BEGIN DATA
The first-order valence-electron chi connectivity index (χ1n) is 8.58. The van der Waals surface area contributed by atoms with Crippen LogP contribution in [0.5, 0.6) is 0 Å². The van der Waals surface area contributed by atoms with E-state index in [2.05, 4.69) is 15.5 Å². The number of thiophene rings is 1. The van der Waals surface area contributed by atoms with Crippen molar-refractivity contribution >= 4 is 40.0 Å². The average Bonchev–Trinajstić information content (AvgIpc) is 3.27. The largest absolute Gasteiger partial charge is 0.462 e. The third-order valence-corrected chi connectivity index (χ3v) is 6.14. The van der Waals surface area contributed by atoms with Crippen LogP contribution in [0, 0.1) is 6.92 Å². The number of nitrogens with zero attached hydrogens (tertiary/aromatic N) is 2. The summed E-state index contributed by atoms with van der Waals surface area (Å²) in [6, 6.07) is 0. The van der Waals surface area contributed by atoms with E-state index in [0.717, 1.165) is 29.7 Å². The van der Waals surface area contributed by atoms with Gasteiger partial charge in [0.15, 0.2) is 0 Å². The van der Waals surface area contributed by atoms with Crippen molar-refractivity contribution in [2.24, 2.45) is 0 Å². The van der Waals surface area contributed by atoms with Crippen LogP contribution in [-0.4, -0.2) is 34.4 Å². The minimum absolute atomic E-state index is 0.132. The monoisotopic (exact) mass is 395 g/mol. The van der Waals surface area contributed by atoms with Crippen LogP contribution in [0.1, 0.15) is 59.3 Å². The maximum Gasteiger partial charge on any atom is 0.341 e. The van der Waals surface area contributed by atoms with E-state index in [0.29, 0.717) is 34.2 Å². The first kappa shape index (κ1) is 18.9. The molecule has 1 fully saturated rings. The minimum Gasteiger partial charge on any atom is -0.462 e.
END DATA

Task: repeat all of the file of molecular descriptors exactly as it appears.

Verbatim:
The first-order valence-electron chi connectivity index (χ1n) is 8.58. The van der Waals surface area contributed by atoms with Crippen LogP contribution in [0.5, 0.6) is 0 Å². The van der Waals surface area contributed by atoms with E-state index in [2.05, 4.69) is 15.5 Å². The number of thiophene rings is 1. The van der Waals surface area contributed by atoms with Crippen molar-refractivity contribution >= 4 is 40.0 Å². The average Bonchev–Trinajstić information content (AvgIpc) is 3.27. The largest absolute Gasteiger partial charge is 0.462 e. The third-order valence-corrected chi connectivity index (χ3v) is 6.14. The van der Waals surface area contributed by atoms with Crippen LogP contribution in [0, 0.1) is 6.92 Å². The number of nitrogens with zero attached hydrogens (tertiary/aromatic N) is 2. The summed E-state index contributed by atoms with van der Waals surface area (Å²) in [6, 6.07) is 0. The van der Waals surface area contributed by atoms with E-state index in [0.717, 1.165) is 29.7 Å². The van der Waals surface area contributed by atoms with Gasteiger partial charge in [0.15, 0.2) is 0 Å². The van der Waals surface area contributed by atoms with Crippen molar-refractivity contribution in [2.24, 2.45) is 0 Å². The van der Waals surface area contributed by atoms with Crippen LogP contribution in [-0.4, -0.2) is 34.4 Å². The minimum absolute atomic E-state index is 0.132. The monoisotopic (exact) mass is 395 g/mol. The van der Waals surface area contributed by atoms with Crippen LogP contribution in [0.1, 0.15) is 59.3 Å². The maximum Gasteiger partial charge on any atom is 0.341 e. The van der Waals surface area contributed by atoms with E-state index in [0.29, 0.717) is 34.2 Å². The first kappa shape index (κ1) is 18.9. The molecule has 1 fully saturated rings. The minimum Gasteiger partial charge on any atom is -0.462 e.